It’s Mothers Day this Sunday – a day to show your Mum how much you appreciate her. This year, while planning to spoil your own Mum, please also give a thought to one of our woman entrepreneurs and how much they also deserve to be celebrated.
99% of our female entrepreneurs are mothers and our loans are life changing for them. When we ask them how a loan will change their lives the most common answers we get are: “It will enable me to take better care of my children”, “I can feed my children”, and “I can make sure my children stay in school.”
In celebration of Mothers everywhere this week we are trying to fund 30 mothers.
Savaria (47) is a widow who lives with her six children aged between 23 and 10 in South Sudan. Her husband passed away 5 years ago. She is only looking to be funded £60 to invest in her bread making business. With this money Savaria would use her loan to buy two Jerry-cans of cooking oil and two 200kg sacks of wheat flour. This would enable her to bake and sell a larger quantity of bread. Importantly, buying in bulk will mean that she will get these ingredients at a better rate. Just £60 would allow her to generate enough income to change seven peoples lives by putting food on the table and paying her children’s school fees.
Alice Ayaa is a 19 year old single mother living with her two children aged 6 and 3. She can’t afford to pay school fees so both children stay at home with her. Alice lives without electricity or water.
Alice has been selling dried fish, cooking oil, cabbage and other foods in her market stall for the past year. She also sells to her neighbours and to passers-by outside her home so that, even when it’s late, she can make money. Alice wants to use her loan to buy more produce for her stall. She knows exactly what she needs and is waiting on a loan to help make the necessary improvements to her business. In the future, Alice would like to establish a wholesale store from which to sell her products. She is eager to be able to start sending her children to school so that they don’t suffer in later life. Alice only needs a loan of £150 to achieve her dream.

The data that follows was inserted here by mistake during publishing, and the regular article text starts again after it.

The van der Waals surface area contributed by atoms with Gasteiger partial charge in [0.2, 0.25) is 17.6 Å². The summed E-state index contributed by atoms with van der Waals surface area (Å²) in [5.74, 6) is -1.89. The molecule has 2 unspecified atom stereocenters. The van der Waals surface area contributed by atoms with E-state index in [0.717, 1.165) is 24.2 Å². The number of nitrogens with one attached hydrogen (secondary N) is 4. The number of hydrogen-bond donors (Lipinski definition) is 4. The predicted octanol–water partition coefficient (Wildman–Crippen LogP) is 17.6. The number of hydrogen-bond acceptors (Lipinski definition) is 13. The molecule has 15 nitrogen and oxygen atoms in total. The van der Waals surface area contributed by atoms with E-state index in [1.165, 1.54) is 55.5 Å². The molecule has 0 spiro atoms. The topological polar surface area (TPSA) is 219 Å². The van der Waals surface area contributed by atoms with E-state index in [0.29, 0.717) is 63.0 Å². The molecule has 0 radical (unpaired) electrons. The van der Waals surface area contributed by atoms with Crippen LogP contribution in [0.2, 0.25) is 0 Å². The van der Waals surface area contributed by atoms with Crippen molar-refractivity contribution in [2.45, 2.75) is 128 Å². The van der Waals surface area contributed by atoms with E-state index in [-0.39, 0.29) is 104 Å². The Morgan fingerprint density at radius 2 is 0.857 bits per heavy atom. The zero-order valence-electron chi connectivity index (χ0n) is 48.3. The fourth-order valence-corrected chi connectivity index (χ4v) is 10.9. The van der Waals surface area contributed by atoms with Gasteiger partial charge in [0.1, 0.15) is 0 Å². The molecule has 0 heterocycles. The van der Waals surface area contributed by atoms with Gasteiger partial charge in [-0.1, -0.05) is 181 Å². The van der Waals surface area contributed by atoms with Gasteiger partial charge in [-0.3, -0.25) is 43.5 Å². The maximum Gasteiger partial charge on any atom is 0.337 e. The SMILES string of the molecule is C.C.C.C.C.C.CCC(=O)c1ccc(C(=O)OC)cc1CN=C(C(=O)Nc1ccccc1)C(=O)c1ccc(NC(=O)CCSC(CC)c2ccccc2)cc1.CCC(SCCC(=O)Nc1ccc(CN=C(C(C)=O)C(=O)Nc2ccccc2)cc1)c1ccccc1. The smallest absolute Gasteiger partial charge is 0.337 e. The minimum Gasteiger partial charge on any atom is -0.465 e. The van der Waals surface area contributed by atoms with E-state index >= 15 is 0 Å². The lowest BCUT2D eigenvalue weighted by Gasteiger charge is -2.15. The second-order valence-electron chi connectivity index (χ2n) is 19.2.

At 50 Queen Elizabeth is one of our oldest entrepreneur mothers. Queen is married and has three children aged 24, 21, and 17. She and her family are living in Magwi County in South Sudan since they returned from exile in 2008. Both she and her husband are farmers but their harvest is not enough for the family to live on. To make ends meet and to pay school fees Queen has been selling foodstuffs since 2009 in her market stall. Now she makes just enough money to put food on the table.
She could do better if she had more stock because demand for food is constant, especially now that there is a scarcity of produce. She has found it a real challenge to obtain investment capital. Queen is asking for a loan to buy two 200 kg sack of red bean, a 100 kg sack of maize and two 100 kg sacks of rice.
Queen says “…I will feel loved because my family will be happy”. Queen aspires to build her own shop and to see her youngest child through Makerere University. She wants all her children to lead good lives free from poverty. Support royalty today by helping Queen Elizabeth.
Our woman have had to face:
- Cultural Bias: Seen as the keepers of the home, women find themselves juggling their business with housework and childcare. Deki lends to many women running hair salons, clothes shops and food outlets from their homes.
- Legal Discrimination: When a woman’s assets are under her husband’s name, it’s impossible to get a bank loan and unless she can borrow money from a relative, the only way to get investment capital is through a microloan.
- Limited Education and lack of prior business experience: This is why it’s so important that you know that when you lend through Deki, your borrower gets business training as well as financial help.
At Deki, we see many women starting up businesses when their husbands are out of work, or because their husband’s income cannot support the whole family. In other cases, women have been widowed due to diseases such as AIDS or Malaria or as a result of violent conflict. Hard-working wife and mother Heleine Akossiwa Gboglan has helped her husband pay off his debts and helped finance a workshop for his welding business. She’s also managed to achieve her main priority, which, like in most cases, is to pay school fees.
By giving a Deki loan, you can help more women like Heleine to help themselves out of poverty – women with the courage and ingenuity to set up enterprises despite the difficulties.
Support these wonderful, brilliant mothers through Deki this week.